Returning to Wild
How the story of the Bodie Hills is being rewritten through conservation
Today the Bodie Hills have been classified as some of the highest ecological intactness and species richness in the region.
Looking out across the rolling hills blanketed with sagebrush and juniper, painted with vibrant splashes of wildflowers, with the high peaks of the Sierra rising in the distance, the Bodie Hills feel every bit as wild as they are. Just an hour or so outside Yosemite National Park, the roughly 123,000-acre Bodie Hills stretch between the Sierra Nevada mountains to the west and Great Basin to the east.
Scattered throughout the hills are reminders of the countless people who tried to make a hard living off the land. The ghost town of Bodie, now a State Park, gives a snapshot of their lives, frozen in time as the gold and silver mines went bust: dishes left in the cupboard, a baby carriage abandoned in the corner, prospecting tools leaned against a wall. Across the hills the corrals of ranchers have fallen to a scattering of sun-bleached poles. If you know what you’re looking for, prospecting pits and tailings can be found overgrown and reclaimed by the land, covering their stories of hope and disappointment. Thousands came to make their fortune in the 1860s, each with their own story and connection to the land, but in less than 60 years they were gone again, leaving the juniper, the sage grouse, pika, pronghorn antelope and golden eagles to reclaim their old territories. Even the wild horses and burros who roam the Bodie Hills tell the story of what was once domesticated becoming wild once again.
Well before and well after the boom and bust of mining, the Mono Lake Kootzaduka’a and Bridgeport Tribes have been a constant presence as stewards in the Bodie Hills and throughout their homelands. Today the Bodie Hills have been classified as some of the highest ecological intactness and species richness in the region, rating in the top 10% of unprotected Bureau of Land Management lands in California for biodiversity. As a transitional ecosystem between the Sierra Nevada and Great Basin they are home to rare species like the Bi-State Sage Grouse and Lahontan Cutthroat trout. The story of how people are connected to the landscape of the Bodie Hills is changing, away from one about what can be taken from the land toward one about what can be preserved on the land. Their value has shifted from what lies in veins under the ground to their recreational opportunities and vibrant ecosystems which hold 1.95 mega tons of sequestered carbon.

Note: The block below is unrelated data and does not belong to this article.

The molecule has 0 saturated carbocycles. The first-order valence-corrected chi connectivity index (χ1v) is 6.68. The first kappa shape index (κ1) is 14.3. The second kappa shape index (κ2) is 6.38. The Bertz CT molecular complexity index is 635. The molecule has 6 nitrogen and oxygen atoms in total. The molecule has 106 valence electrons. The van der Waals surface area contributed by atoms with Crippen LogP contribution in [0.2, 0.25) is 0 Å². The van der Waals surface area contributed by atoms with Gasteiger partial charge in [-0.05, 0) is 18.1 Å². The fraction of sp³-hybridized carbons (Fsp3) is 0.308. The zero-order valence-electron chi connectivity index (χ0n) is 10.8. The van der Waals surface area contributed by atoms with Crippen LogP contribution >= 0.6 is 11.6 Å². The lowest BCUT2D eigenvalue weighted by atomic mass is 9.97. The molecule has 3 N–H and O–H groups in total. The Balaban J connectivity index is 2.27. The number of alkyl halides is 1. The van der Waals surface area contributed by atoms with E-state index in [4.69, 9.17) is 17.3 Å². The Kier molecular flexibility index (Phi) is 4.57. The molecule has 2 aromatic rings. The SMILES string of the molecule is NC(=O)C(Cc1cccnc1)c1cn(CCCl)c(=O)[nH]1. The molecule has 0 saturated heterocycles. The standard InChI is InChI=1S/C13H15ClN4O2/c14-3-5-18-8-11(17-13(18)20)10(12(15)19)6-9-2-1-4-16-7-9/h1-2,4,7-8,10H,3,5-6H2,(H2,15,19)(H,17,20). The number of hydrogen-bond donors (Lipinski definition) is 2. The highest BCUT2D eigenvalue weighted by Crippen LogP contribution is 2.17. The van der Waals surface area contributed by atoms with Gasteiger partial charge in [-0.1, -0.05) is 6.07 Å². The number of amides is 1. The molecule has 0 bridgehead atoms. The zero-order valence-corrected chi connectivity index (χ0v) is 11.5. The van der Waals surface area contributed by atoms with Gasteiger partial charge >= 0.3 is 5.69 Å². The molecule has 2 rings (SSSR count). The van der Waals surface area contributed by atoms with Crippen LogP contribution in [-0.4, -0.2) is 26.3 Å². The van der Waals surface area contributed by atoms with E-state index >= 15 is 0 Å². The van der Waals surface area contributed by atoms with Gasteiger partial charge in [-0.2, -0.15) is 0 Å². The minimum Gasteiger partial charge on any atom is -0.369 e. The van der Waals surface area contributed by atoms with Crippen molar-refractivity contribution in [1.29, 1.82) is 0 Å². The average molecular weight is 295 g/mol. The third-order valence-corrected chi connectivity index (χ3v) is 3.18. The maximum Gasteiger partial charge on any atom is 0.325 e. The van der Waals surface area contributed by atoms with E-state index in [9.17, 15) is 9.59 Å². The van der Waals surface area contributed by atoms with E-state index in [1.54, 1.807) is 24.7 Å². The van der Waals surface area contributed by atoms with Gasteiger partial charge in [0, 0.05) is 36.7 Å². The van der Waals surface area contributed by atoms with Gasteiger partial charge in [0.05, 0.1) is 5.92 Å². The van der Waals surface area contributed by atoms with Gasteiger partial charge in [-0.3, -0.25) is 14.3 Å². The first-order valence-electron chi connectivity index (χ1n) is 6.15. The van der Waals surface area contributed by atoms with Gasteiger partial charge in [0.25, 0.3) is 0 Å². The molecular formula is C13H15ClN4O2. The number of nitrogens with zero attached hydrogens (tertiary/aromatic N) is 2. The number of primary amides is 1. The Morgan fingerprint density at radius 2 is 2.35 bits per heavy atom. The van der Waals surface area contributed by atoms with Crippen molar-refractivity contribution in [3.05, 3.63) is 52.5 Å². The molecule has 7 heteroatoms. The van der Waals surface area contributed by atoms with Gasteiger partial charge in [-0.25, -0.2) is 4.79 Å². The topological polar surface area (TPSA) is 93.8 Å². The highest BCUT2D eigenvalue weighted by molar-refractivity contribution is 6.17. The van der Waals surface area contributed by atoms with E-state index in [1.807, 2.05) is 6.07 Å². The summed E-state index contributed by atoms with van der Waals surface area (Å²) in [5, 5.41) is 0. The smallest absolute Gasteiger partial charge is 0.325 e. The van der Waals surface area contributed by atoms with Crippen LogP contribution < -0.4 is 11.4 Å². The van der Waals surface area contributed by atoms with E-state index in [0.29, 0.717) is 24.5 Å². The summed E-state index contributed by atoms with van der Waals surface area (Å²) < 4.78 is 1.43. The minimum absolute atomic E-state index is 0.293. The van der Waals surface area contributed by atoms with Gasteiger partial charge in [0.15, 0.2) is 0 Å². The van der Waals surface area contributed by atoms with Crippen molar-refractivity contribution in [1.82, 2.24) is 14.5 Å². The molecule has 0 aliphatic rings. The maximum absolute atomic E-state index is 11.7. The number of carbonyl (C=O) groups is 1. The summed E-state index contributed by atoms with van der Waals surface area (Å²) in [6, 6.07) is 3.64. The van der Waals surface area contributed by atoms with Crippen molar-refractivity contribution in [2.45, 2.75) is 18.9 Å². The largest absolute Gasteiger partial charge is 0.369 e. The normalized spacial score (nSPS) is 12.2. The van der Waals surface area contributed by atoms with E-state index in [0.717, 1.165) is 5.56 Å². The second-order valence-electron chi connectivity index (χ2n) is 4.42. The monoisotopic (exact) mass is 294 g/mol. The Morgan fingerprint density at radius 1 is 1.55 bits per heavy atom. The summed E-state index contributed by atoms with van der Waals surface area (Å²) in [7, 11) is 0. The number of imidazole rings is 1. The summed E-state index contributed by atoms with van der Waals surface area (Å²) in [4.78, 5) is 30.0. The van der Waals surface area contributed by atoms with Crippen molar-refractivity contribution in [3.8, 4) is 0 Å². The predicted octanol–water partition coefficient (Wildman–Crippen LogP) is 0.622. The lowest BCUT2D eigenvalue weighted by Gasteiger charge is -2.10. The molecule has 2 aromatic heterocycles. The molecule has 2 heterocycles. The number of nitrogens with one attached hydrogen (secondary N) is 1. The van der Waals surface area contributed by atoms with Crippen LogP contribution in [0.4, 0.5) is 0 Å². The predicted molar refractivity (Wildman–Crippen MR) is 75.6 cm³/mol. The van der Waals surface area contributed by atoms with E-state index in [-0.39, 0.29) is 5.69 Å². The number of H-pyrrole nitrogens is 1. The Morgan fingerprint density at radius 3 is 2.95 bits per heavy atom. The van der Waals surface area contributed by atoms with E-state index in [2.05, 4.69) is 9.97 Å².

Three Wilderness Study Areas cover much of the Bodie Hills, but large parcels of private land and 200 active mining claims are also scattered throughout. For years The Wilderness Land Trust has been working to acquire these parcels and transfer them to public ownership, having successfully protected over 6,400 acres. Our work there continues as we pursue transfer of three large parcels and conduct sage grouse habitat restoration on them in partnership with local organizations and tribes. Protecting these lands under public ownership will help ensure their story continues to evolve to one of balance, where the riches of their biodiversity and beauty are shared by all.